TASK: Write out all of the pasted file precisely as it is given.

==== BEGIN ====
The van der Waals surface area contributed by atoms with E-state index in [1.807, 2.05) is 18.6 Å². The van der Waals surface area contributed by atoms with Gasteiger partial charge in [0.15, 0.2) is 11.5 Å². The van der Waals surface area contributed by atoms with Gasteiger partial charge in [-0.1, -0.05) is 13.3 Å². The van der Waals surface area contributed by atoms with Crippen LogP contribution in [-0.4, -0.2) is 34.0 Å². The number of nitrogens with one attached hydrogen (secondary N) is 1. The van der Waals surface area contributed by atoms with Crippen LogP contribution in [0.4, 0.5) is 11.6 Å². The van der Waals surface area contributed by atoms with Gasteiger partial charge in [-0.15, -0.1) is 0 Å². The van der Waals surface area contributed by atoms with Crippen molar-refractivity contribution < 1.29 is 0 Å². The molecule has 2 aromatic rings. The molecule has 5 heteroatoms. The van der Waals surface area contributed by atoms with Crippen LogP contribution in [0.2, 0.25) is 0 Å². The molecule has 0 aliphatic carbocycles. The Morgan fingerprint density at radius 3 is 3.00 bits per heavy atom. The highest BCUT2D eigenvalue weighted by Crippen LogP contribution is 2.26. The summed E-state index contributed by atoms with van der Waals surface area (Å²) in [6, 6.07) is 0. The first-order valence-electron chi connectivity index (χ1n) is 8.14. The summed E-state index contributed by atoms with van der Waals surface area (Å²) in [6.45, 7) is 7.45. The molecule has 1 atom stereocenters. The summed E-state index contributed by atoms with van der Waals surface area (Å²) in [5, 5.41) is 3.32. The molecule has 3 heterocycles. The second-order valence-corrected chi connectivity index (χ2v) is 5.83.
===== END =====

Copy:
The van der Waals surface area contributed by atoms with E-state index in [1.807, 2.05) is 18.6 Å². The van der Waals surface area contributed by atoms with Gasteiger partial charge in [0.15, 0.2) is 11.5 Å². The van der Waals surface area contributed by atoms with Gasteiger partial charge in [-0.1, -0.05) is 13.3 Å². The van der Waals surface area contributed by atoms with Crippen LogP contribution in [-0.4, -0.2) is 34.0 Å². The number of nitrogens with one attached hydrogen (secondary N) is 1. The van der Waals surface area contributed by atoms with Crippen LogP contribution in [0.4, 0.5) is 11.6 Å². The van der Waals surface area contributed by atoms with Gasteiger partial charge in [-0.15, -0.1) is 0 Å². The van der Waals surface area contributed by atoms with Crippen molar-refractivity contribution < 1.29 is 0 Å². The molecule has 2 aromatic rings. The molecule has 5 heteroatoms. The van der Waals surface area contributed by atoms with Crippen LogP contribution in [0.2, 0.25) is 0 Å². The molecule has 0 aliphatic carbocycles. The Morgan fingerprint density at radius 3 is 3.00 bits per heavy atom. The highest BCUT2D eigenvalue weighted by Crippen LogP contribution is 2.26. The summed E-state index contributed by atoms with van der Waals surface area (Å²) in [6, 6.07) is 0. The first-order valence-electron chi connectivity index (χ1n) is 8.14. The summed E-state index contributed by atoms with van der Waals surface area (Å²) in [6.45, 7) is 7.45. The molecule has 1 atom stereocenters. The summed E-state index contributed by atoms with van der Waals surface area (Å²) in [5, 5.41) is 3.32. The molecule has 3 heterocycles. The second-order valence-corrected chi connectivity index (χ2v) is 5.83.